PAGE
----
• Angular movement: Use angles, polar coordinates, and trigonometry to simulate angular movement like batons spinning, boulders rolling, and cars rotating as they turn.
  • Oscillations: See how you can use the sine function to model simple harmonic motion, how to simulate a pendulum, and how to program Hooke's law for spring forces. Create programs that simulate slinkies, waves, and puppets along the way.
  • Particle Systems: Now that you've learned many ways to program the movement of single objects, you'll create particle systems, the standard way that games and movies simulate movement of groups of particles, like for smoke, wind, fire, and water.

Intrigued? Check out the intro video here, and you'll be on your way!

Monday, April 21, 2014

New case study: Going beyond our curriculum with cryptography, technology news, and games

We've added a new case study to our coach resources, highlighting Jenny Oliver's classroom in Thailand. She's a software engineer that suddenly found herself in charge of the CS class at the local high school, so she decided to base her class on our intro curriculum and build on top of it. Together with her husband, also an engineer, they added lessons about cryptography, technology news, and created new exercises and projects, like Rock-Paper-Scissors-Lizard-Spock. Interested? Read more here!.

Monday, April 14, 2014

New teacher tool: class progress viewer!

Want to get a general idea of how your class is progressing through our Intro to JS course? How many challenges have most students gone through? Are they behind or ahead of where you thought? Which students haven't started the later ones? Now, instead of looking at each individual student's progress, you can look at your class progress overall to find answers to all of those questions.

Just select the "Intro to JS" mission for the "Skills Progress" report, and you'll see bars representing the percent of your students that have started or completed bits of the course:

You can click on those bars to find out precisely which students are implied by the bars:

If you only care about their progress on types of content, like challenges or videos/talk-throughs, you can filter down what you see:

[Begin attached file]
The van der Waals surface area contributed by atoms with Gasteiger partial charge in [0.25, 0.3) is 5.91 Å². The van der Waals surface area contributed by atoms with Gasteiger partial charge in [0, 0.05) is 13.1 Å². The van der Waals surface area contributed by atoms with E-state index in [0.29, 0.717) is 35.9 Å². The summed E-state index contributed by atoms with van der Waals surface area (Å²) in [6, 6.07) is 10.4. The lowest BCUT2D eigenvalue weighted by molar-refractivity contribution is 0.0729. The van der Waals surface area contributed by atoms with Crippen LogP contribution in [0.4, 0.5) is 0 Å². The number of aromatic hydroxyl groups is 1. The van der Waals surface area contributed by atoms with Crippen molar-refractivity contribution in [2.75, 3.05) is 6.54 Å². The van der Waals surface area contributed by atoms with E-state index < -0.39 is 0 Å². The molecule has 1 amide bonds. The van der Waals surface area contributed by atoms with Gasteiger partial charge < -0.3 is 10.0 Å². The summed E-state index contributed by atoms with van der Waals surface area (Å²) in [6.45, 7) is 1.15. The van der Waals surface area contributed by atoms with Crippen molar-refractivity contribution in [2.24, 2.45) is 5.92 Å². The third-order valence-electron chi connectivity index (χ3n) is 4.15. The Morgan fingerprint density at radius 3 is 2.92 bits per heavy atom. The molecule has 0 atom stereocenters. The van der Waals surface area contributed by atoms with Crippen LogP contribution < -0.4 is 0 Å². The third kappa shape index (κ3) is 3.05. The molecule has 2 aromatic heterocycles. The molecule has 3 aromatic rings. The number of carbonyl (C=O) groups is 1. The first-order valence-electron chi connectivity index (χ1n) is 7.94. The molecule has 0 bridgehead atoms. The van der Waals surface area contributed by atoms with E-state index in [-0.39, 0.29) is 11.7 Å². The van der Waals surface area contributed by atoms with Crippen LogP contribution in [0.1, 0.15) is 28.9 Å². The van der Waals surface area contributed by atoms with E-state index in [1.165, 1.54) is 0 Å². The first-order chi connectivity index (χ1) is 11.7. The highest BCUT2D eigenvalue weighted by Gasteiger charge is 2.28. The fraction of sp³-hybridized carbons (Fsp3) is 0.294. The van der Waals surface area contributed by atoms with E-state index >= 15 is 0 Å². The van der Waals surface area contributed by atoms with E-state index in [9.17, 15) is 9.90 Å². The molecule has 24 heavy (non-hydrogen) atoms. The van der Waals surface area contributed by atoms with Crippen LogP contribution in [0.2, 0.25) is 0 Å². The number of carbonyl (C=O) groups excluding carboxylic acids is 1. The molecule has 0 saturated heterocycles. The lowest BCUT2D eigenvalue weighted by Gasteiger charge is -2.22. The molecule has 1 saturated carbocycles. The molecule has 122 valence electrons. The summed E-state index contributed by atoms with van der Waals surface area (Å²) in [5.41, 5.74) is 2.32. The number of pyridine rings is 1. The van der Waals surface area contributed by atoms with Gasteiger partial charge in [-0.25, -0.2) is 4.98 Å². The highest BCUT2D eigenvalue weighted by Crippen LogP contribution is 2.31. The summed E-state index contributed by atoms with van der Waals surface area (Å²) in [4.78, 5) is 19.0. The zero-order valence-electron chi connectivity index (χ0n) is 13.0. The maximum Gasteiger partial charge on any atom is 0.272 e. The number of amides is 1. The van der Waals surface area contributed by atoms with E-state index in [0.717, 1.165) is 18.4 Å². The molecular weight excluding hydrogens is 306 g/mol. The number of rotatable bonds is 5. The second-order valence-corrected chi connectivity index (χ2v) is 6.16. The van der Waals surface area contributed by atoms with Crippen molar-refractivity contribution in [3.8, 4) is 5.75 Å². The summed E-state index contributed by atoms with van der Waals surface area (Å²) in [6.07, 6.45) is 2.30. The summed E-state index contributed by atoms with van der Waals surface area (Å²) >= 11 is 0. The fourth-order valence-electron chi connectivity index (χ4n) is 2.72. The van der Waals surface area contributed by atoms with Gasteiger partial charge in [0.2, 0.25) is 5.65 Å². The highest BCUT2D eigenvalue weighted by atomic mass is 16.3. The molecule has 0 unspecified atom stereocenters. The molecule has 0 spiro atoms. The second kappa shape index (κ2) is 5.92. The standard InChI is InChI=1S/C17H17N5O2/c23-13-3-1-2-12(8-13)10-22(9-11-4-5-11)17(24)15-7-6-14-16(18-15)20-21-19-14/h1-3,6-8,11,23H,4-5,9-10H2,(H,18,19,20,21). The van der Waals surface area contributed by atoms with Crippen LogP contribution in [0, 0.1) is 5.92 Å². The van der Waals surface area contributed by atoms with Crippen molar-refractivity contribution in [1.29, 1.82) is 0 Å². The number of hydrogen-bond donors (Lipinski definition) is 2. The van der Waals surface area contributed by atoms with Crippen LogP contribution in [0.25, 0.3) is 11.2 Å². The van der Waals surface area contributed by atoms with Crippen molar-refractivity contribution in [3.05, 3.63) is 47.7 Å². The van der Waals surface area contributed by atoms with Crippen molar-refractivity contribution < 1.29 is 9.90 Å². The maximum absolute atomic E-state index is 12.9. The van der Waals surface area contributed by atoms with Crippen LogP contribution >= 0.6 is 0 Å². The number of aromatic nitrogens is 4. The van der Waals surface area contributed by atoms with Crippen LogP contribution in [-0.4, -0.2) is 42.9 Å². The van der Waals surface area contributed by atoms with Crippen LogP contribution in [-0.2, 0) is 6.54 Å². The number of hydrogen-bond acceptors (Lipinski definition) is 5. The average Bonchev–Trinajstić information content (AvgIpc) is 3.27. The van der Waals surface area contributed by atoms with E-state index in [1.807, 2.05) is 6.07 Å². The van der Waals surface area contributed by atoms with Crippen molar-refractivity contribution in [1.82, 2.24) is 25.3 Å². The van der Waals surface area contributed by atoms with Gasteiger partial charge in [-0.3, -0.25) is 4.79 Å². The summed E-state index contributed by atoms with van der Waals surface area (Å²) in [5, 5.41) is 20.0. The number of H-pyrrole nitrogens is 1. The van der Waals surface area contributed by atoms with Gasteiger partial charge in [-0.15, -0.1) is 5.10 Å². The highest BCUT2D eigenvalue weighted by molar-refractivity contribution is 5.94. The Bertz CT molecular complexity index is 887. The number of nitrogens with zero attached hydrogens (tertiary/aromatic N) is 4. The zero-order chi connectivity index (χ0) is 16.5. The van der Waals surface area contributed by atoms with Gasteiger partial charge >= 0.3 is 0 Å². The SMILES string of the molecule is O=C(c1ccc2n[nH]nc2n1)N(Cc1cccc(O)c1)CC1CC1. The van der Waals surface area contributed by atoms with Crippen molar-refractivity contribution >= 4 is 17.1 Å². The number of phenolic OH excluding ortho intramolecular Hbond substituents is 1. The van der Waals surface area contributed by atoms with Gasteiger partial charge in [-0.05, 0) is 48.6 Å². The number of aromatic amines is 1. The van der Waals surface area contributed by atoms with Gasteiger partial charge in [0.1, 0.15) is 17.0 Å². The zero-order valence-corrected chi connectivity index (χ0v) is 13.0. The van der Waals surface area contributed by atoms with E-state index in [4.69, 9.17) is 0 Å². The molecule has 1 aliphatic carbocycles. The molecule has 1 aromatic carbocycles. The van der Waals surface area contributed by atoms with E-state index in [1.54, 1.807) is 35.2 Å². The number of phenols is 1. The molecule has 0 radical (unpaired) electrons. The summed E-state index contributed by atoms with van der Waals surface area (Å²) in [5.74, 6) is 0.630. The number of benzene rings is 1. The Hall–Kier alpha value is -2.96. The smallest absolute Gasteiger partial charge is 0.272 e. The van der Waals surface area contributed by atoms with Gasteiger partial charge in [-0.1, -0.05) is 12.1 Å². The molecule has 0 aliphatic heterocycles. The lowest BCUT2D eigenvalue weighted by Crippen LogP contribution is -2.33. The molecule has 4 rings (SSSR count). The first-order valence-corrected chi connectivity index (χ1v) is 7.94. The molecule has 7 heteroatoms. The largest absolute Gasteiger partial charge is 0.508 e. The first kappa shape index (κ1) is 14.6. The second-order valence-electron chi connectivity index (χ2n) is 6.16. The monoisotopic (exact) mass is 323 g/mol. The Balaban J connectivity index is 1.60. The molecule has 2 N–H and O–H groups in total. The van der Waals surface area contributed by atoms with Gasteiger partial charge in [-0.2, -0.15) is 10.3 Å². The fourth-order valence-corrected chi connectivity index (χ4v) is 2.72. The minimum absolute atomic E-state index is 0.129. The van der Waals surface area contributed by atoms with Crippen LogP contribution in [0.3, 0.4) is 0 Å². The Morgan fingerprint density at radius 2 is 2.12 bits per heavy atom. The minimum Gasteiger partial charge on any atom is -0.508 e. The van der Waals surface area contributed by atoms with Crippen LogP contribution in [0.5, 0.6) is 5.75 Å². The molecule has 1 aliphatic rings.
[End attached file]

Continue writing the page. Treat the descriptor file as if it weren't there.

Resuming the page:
If you'd like your progress picker to always show "Intro to JS", you can now select that as your class' default mission, in the "Manage Students" tab:

We hope you enjoy the new tool and look forward to hearing how you use it!

Monday, April 7, 2014

CoderDojo JS workshop for girls: Great success!

CoderDojo is a network of clubs around the world that hold coding workshops for kids, and they teach a wide variety of topics, depending on who can teach what in that city. The local chapter, CoderDojo Silicon Valley, teaches evening workshops in Minecraft, HTML/CSS, Python, and SCRATCH.

We think that what CoderDojo is awesome, and wanted to try using our Khan Academy JS curriculum to teach their audience, so we worked together to put on a workshop for middle school girls, last Saturday afternoon.

Around 40 girls flowed into the room on Saturday (the waitlist was 3x that!) and 10 volunteer mentors scattered around the room, while parents sat by and watched. We started off by talking about what programming is, including playing a fun game where they program each other with stacks of commands (like one of the crowd favorites: "get on all fours", "crawl 10 steps", "say 'moo'").

Then we got into actual programming in JS, working the first talk-through and challenge together. After that, we set them off to go at their own pace through the curriculum, with mentors around to help. Once they got through the drawing and coloring sections, we paired them with another ready student, and they programmed together on "Project: What's for Dinner" for the rest of the time. We ended with a Show & Tell, with each pair showing off their team chant, secret handshake, and of course, their dinner. Here are some of their pair projects:

From "Fire-Breathing Rubber Duckies":
From "Crazy Eaters":
 
From "Ninja Kitties":
From "Imagine Bosses":

 
From "Wafflicious":
From "KT Stars":

It was a lot of fun, and a workshop that I hope that both I and others can repeat. To make it easier for others to replicate, I've put together a detailed lesson plan with print outs and a suggested agenda. Let me know if you have any questions or put one on yourself!